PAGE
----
Case Study: Tata Salt’s advertisement campign

The ‘Meine desh ka namak khaya hai’ TATA advertisement campaign in 2002 offered viewers an instant connection.  In India, salt and loyalty have been associated from time immemorial.  ‘Namak halal” and “Namak Haram” are commonly used terms for honest and dishonest people respectively. According to cultural connotations, after consuming salt at a person’s house the one who has consumed the salt should not cheat his/her host.  The campaign connected with the consumer at an emotional level.

TATA Chemicals Ltd (TCL) started manufacturing salt in 1939 after establishing a solar salt works at Mithapur, Gujarat.  It pioneered the concept of iodized and vacuum-evaporated salt in India in the early 1980s and created a need that was not felt by consumers before. Interestingly, the opportunity came accidentally, when in 1983, the company needed fresh water for its boilers that produced soda ash at its Mithapur plant in Gujarat.  As fresh water was scarce in the area, the company began processing sea water. Salt of high quality was the by-product.  Estimated to be worth Rs.10 billion, TATA has a 21% share in the packaged iodized salt industry in India.  According to A.C. Neilson in Brand Track 2002-03, 90% of the people surveyed across the country had tried TATA salt at least once.  The salt market is pegged at five million tones out of which 1.5 million tones are of the branded variety.  TATA salt leads the market with a 40% share.  According to analysts, TATA was able to get the leadership position in the category as it had the first mover advantage.  Some competing brands include Annapurna from HLL, Dandi from Kumwar Ajay industries, Shudh from the Mirma Group, Captain Cook from DCW Home foods, Ashiwaad from the ITC stable, besides some international brand likeCargil and Congra. From ‘vacuum-evaporated’ to ‘iodized’ from ‘free flow’ to ‘danedar’, one does not see much brand differential among competitive brands, hence the need for a strong and memorable advertising plank and better packaging.  One finds vigorous advertising by major players in the mass media.  Looking at the overseas potential, TATA, according to industry buzz, is exploring the Middle East market and those of neighboring countries like Nepal and Bangladesh.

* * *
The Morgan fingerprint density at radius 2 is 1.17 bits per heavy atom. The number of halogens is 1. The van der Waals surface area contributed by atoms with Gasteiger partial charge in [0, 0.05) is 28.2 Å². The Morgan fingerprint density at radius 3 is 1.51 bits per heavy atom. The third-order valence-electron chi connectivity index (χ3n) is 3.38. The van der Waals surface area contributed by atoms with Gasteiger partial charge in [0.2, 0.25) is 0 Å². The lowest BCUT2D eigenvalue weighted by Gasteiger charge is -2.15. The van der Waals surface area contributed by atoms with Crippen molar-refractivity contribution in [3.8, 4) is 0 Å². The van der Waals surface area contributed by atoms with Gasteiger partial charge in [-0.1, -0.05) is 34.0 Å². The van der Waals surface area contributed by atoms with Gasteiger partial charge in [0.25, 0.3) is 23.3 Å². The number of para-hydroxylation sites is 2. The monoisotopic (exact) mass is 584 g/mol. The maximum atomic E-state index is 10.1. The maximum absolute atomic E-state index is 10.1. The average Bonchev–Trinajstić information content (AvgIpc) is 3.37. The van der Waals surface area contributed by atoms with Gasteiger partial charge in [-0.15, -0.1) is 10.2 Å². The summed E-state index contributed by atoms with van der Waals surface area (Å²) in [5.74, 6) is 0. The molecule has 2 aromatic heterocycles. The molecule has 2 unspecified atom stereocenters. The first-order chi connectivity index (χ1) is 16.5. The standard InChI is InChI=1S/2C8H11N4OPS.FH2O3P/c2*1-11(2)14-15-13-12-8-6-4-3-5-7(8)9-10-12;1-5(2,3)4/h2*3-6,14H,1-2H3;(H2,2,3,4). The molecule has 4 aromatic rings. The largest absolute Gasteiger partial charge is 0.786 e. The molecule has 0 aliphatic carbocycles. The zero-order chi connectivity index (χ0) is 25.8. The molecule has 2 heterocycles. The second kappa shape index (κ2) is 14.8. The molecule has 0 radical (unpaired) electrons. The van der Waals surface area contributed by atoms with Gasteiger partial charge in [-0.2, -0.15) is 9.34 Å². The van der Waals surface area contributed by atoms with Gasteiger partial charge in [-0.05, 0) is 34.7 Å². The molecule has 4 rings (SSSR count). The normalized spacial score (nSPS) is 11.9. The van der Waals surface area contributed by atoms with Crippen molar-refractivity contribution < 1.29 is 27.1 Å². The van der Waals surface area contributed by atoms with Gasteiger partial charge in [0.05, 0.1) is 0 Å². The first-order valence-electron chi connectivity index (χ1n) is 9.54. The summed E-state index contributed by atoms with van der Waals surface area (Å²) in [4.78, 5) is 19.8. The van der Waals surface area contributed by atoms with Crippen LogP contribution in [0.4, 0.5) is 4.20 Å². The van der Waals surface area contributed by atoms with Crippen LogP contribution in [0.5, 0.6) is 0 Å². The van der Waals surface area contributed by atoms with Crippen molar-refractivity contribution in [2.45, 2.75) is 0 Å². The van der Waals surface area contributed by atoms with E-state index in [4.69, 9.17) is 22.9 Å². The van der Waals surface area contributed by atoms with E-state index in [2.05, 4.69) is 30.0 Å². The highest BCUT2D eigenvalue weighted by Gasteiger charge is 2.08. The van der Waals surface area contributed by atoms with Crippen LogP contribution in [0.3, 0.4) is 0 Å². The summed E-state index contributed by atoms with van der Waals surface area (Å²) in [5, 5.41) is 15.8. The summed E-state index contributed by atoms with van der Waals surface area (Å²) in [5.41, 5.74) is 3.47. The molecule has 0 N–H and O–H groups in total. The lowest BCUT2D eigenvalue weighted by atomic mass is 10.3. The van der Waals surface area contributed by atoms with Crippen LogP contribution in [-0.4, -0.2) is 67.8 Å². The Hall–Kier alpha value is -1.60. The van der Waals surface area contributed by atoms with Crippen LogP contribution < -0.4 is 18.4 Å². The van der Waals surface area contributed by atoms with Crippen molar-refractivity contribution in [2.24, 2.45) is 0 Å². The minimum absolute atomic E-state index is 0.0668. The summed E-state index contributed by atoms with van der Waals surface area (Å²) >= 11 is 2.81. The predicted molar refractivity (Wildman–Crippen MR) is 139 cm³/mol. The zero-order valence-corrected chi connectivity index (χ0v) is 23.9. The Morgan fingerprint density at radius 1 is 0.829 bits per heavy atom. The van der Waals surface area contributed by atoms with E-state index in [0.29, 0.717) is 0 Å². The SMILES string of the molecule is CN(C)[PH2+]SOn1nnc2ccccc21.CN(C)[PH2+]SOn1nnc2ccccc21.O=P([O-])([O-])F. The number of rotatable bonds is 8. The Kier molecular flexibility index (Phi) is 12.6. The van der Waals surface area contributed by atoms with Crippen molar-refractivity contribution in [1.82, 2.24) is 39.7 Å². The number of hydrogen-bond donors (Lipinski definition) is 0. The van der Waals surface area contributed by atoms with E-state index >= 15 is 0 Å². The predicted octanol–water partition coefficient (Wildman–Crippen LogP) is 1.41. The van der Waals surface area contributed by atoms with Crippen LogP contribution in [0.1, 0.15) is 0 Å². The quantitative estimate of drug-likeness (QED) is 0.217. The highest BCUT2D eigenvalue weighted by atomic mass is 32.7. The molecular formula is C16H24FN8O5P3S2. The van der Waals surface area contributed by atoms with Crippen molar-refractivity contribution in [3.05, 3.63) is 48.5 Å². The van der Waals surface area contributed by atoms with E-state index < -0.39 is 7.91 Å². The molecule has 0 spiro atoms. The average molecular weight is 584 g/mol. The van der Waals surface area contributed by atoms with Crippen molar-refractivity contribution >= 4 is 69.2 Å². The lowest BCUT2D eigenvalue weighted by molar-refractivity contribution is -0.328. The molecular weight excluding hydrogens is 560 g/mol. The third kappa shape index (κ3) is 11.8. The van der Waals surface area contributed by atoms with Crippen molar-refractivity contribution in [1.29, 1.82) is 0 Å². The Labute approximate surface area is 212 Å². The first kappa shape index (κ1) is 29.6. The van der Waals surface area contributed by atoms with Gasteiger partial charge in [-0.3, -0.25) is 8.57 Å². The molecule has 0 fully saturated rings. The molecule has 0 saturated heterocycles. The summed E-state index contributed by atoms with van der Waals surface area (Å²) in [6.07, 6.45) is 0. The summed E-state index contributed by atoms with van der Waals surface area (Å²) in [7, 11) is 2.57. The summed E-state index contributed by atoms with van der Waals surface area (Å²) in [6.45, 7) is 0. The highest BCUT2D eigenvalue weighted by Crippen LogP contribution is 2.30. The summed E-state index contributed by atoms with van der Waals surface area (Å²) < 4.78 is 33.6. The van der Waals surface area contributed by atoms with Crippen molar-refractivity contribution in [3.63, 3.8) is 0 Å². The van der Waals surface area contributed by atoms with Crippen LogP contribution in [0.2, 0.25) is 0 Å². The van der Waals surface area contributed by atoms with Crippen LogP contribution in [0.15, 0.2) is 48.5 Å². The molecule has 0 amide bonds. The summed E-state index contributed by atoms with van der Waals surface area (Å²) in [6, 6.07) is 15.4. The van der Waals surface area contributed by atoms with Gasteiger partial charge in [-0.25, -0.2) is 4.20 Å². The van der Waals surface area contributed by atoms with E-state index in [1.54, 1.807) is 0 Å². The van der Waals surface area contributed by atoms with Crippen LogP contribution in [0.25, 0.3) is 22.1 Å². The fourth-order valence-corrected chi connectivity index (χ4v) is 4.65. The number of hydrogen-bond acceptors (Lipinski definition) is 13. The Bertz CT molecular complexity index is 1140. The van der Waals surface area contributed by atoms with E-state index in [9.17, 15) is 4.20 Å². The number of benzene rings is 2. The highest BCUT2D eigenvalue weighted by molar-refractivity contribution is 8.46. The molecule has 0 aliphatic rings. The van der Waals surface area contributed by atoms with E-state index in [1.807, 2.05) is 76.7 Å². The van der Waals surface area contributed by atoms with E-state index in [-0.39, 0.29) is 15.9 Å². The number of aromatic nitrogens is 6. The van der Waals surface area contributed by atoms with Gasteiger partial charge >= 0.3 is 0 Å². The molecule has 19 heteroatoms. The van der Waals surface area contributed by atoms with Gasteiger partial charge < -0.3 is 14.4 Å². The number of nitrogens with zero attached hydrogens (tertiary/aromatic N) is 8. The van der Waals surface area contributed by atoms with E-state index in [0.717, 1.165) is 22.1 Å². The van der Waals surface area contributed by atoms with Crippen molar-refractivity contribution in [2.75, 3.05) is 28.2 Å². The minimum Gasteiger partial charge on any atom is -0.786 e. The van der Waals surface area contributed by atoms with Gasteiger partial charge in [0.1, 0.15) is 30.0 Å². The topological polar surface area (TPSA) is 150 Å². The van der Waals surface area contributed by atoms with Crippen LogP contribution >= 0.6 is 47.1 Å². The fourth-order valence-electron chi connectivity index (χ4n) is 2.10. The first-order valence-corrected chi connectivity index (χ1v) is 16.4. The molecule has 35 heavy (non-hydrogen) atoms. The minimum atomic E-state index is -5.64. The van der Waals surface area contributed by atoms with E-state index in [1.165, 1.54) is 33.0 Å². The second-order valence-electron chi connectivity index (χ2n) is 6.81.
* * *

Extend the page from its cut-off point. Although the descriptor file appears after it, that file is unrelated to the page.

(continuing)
Tetley’s overseas distribution network could come in handy for marketing the salt in these countries.  In order to expand the user base, TATA salt that is priced at Rs 8 per kilogram, against un-branded salts at Rs 3-4 per kg.  The company has launched its economy brand ‘Samundar’ at Rs 5 per kg.  Purity, trust, and value have been the planks of its communication strategy.  The earlier catch-line, ‘Namak ho TATA ka, TATA namak’, when more competitors came into the market, and the need for an emotional bond was felt. Besides an aggressive approach to branding, the company improved packaging, sales, and supply chain management. According to company sources, consumer research by TATA Chemicals in June 2002 revealed that people had a sense of insecurity and a disgust for corruption, which they thought were eroding Indian democracy.  The insights that the research provided helped in tapping patriotic and nationalist favor.  TATA took the opportunity to be associated with the universal theme of ‘remaining ture to one’s salt and to one’s country’.  This was the philosophy behind the ‘Meine desh ka namak khaya hai’ tagline.  The new packaging, with the visual of delectable cuisine, backed this. ‘Vacuum evaporated’ and ‘iodized’ were clearly written on the pack a  plank that other competitors also used.  The advertisement with the visual of a banana leaf and a pinch of salt in a corner ( a traditional serving in south India) with the headline (figure 1.12): ‘To Indian housewives, our salt always comes first’ and the catch line ‘Meine desh ka namak khaya hai’ was considered by analysts as amongst the greatest advertisements when it appeared.  In order to connect with communities, TATA salt has used public relations to sustain the brand on a ling term basis.  Since the launch of the ‘Desh ka namak’ campaign in 2002, during some specified months, a small percentage of money that accrues from the sale of TATA salt is set aside for economically disadvantaged children. In the two years since the launch, 25,000 children have been provided with one year of education.


  1. Salt is a generic product and is basic to human existence.  Why then in your view, is there so much competition and rigorous marketing in this category?
  2. Who are the major players in the branched salt category and what are their advertising planks?

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